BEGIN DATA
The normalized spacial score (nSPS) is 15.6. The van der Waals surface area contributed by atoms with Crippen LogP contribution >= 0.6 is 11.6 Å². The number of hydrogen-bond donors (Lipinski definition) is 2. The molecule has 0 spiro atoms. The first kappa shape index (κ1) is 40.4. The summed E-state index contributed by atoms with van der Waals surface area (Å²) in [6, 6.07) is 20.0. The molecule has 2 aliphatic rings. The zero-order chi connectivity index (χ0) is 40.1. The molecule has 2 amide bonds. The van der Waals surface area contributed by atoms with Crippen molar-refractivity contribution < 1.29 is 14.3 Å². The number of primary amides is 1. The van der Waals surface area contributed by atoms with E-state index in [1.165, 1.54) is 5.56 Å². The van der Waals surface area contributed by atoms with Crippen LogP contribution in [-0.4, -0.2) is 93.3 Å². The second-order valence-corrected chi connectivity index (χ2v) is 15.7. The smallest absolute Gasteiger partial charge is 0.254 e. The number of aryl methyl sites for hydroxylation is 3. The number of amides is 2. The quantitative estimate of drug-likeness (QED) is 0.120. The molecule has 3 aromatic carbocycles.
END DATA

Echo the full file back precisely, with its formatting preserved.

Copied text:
The normalized spacial score (nSPS) is 15.6. The van der Waals surface area contributed by atoms with Crippen LogP contribution >= 0.6 is 11.6 Å². The number of hydrogen-bond donors (Lipinski definition) is 2. The molecule has 0 spiro atoms. The first kappa shape index (κ1) is 40.4. The summed E-state index contributed by atoms with van der Waals surface area (Å²) in [6, 6.07) is 20.0. The molecule has 2 aliphatic rings. The zero-order chi connectivity index (χ0) is 40.1. The molecule has 2 amide bonds. The van der Waals surface area contributed by atoms with Crippen molar-refractivity contribution < 1.29 is 14.3 Å². The number of primary amides is 1. The van der Waals surface area contributed by atoms with E-state index in [1.165, 1.54) is 5.56 Å². The van der Waals surface area contributed by atoms with Crippen LogP contribution in [-0.4, -0.2) is 93.3 Å². The second-order valence-corrected chi connectivity index (χ2v) is 15.7. The smallest absolute Gasteiger partial charge is 0.254 e. The number of aryl methyl sites for hydroxylation is 3. The number of amides is 2. The quantitative estimate of drug-likeness (QED) is 0.120. The molecule has 3 aromatic carbocycles.